How to create an Active Record style PHP SDK Part 3

Models are one of the most important aspects of implementing the Active Record pattern. Models in the Active Record pattern inherit the ability to read, create, update and delete from the persistence storage and they also give you access to the properties and relationships of the record you are working with.

Models in the Active Record pattern tend to be pretty heavy objects because they end up having to coordinate a lot of what is going on in the code. You’ll often hear this being described as “fat model”.

In today’s article I’m going to be taking the first steps towards building out the models of this PHP SDK package.

What are models?

Before I jump into the code, first I’ll explain what I mean when I use the term model.

A model in the Active Record pattern gives you access to a particular resource of the persistence storage.

For example, you might have a users resource and a User model.

Using the model you can find() a particular user:

$user = User::find(1);  

The $user object is an instance of the User model so we can now use it to set properties and save straight to the database:

$user->name = ‘Philip Brown’;  
$user->save();  

The User model maps a single database record to a PHP object you can work with in your code. All of the data persistence methods such as find(), save(), update() and delete() are inherited from a base Model instance.

Why are models important in the Active Record pattern?

Models are important in the Active Record pattern because they provide the public interface for working with entities and the storage layer of our application.

When working with a model instance you can very easily get and set the properties of that record:

echo $user->name; // ‘Philip Brown’

$user->email = ‘name@domain.com’;  

You can also create, update or retrieve entities from the database using an instance of the model:

$user = User::create([‘name’ => ‘Philip’]);

$user->email = ‘name@domain.com’;  
$user->save();

$user = User::find(1);  
$user->update([‘name’ => ‘Philip Brown’]);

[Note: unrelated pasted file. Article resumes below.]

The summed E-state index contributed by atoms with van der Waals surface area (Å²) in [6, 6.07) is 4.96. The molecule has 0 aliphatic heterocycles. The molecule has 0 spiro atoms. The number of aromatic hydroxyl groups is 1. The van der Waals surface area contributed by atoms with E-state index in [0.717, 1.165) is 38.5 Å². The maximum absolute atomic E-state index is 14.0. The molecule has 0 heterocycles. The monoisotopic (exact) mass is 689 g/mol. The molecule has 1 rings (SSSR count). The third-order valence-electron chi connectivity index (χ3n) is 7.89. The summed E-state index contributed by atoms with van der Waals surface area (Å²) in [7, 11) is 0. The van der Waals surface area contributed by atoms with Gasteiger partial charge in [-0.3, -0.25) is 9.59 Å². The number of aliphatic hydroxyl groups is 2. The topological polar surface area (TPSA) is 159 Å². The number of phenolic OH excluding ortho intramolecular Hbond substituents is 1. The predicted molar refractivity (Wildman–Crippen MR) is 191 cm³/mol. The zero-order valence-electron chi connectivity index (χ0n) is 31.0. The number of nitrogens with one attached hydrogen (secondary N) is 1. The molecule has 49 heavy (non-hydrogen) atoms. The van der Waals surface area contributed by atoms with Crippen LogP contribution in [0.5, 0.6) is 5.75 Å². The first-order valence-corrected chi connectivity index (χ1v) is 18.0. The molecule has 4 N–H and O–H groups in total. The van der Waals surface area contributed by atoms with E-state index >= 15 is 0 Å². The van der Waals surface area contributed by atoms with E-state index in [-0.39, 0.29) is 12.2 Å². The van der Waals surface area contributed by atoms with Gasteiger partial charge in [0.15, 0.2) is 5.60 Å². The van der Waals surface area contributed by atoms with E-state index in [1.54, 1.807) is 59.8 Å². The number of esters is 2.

And you also have access to the entity’s related records:

$user = User::find(1);

foreach($user->posts as $post)  
{  
//  
}  

The models of the Active Record pattern hold a lot of power and a lot of responsibility. They provide a public interface to the objects and storage and allow you to work with and manipulate the data of your application.

Arguably, models in the Active Record pattern have too much responsibility, but we’ll not worry about that for this series of articles.

The structure of a model

If you’ve been following a long with the Building Cribbb series you will probably be already familiar with Eloquent and the Active Record pattern.

However you might not know how the models of Eloquent are technically working behind the scenes.

Before I start implementing the models of the package we’re building, first I’ll talk about the structure of a model object.

The storage connection

First we need to inject the Connection dependency from last week. Whilst the Active Record pattern is coupled to the persistence layer, we still need to inject the Connection so that we can test in isolation.

Extend an abstract Model

Each of the models of the package will extend an abstract model. With the model objects having a lot of the responsibility and power we need we can abstract a lot of that functionality to an abstract class to allow all child classes to inherit and keep our code dry.